If you would like formal instruction in this area, the University of Hull offers an online postgraduate certificate in language advising:http://www.hull.ac.uk/languages/postgraduate/online_PG/index.html
You are in luck! Below you will find some of the key organisations, books, and online resources about learner autonomy and related areas. Happy browsing!
AUTO-L discussion listTo Subscribe send a message to:Wldyc@cynyvm.cuny.edu Subject line: AUTO-L Request Message: Subscribe AUTO-L Your name Your institutional affiliation Your e-mail address
References: Learner autonomy Benson, P. (2000). Teaching and Researching Learner Autonomy. Harlow, Longman. Benson, P., & Voller, P. (1997). Autonomy and Independence in Language Learning. Harlow: Longman. Knowles, M. S. (1975) Self-directed learning: A guide for learners and teachers, Prentice Hall, Englewood Cliffs, New Jersey.Lamb, T. & Reinders, H. (Eds.) (2008). Learner and Teacher Autonomy: Realities and Responses. Amsterdam: Benjamins / AILA Review. Lamb, T. & Reinders, H. (Eds.) (2007). Supporting Independent Learning: Issues and Interventions. Frankfurt: Peter Lang. Lier, L. V. (1996). Interaction in the language curriculum : awareness, autonomy and authenticity. london: Longman. Winch, C. (2007). Education Autonomy and Critical Thinking. Routledge.
References: Self-AccessGardner, D. & Miller, L. (1999). Establishing Self-access. Cambridge: Cambridge University Press. Lázaro, N. and Reinders, H. 2009. Language learning and teaching in the self-access centre. A practical guide for language teachers. Available from www.innovationinteaching.org
What makes a good language learner? Naiman, N., Fröhlich, M., Stern, H.H., & Todesco, A. (1996). The good language learner. Clevedon: Multilingual Matters.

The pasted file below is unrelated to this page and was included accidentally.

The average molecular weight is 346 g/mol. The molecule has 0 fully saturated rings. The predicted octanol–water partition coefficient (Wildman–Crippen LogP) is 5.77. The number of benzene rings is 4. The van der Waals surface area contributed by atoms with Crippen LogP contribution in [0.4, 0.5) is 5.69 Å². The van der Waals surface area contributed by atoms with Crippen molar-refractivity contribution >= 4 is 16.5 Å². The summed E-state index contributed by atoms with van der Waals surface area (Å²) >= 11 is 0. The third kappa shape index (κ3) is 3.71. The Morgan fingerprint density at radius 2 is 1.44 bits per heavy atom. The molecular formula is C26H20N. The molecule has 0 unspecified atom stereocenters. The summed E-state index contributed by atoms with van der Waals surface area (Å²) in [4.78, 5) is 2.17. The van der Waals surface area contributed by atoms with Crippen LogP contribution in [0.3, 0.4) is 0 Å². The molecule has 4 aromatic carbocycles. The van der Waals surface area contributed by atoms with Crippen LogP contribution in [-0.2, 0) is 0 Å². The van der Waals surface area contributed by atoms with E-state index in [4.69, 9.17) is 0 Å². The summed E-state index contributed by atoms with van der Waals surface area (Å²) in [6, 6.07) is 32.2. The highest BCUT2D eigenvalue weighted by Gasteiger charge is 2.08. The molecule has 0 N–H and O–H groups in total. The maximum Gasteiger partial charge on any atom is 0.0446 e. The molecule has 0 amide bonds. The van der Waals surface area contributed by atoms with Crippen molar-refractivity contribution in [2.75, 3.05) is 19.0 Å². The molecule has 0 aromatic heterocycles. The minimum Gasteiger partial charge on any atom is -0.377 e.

References: Language advising http://ec.hku/1to1Online examples and videorecordings with worksheets of language advising sessions. Mozzon-McPherson, M. and R. Vismans (2001). Beyond Language Teaching Towards Language Advising. London, Cilt.
Lifelong learning Arthur, L. & Hurd, S. (2001) Supporting Lifelong Language Learning. Theoretical and Practical Approaches. London: CILT.http://www.learning-for-life.org/ http://www.lifelonglearnresearch.co.uk/
Strategies Strategy inventory for Language Learning, available from: http://ell.phil.tuhemnitz.de/cing/frontend/questionnaires/oxford_quest.php Chamot, A. et al. (1999). The Learning Strategies Handbook. White Plains: Addison Wesley Longman. Cohen, A. (1998). Strategies in Learning and Using a Second Language. London: Longman. Cotterall, S. & Reinders, H. (2004) Learner Strategies: a Guide for Teachers Singapore: RELC.Macaro, E. (2001). Learner Strategies in second and foreign language classrooms. London: Continuum.O'Malley, J.M. & A.U. Chamot. (1990). Learning Strategies in Second Language Acquisition . Cambridge: Cambridge University Press. Oxford, R.L. (1990). Language Learning Strategies: What Every Teacher Should Know. Boston, Mass: Heinle & Heinle.
Learner training and study skillsReinders, H., Moore, N. and Lewis, M. (2008). The International Student's Handbook. Basingstoke: Palgrave Macmillan. Rubin, J., & Thompson, I. (1982). How to be a more successful language learner. Boston: Heinle & Heinle.
Some free articlesAbout strategies:www.innovationinteaching.org/docs/article - 2004 - Guidelines.pdf About self-access:www.innovationinteaching.org/docs/article - 2007 - CALL EJ.pdfAbout language advising:www.innovationinteaching.org/docs/article - 2004 - language learning journal.pdfwww.innovationinteaching.org/docs/article - 2007 - relt.pdfAbout autonomy:http://www.innovationinteaching.org/thesis_request.php
Questions?Contact me through www.innovationinteaching.org Skype: innovationinteaching Facebook: email me to join the autonomy community. I’d love to hear from you!Hayo Reinders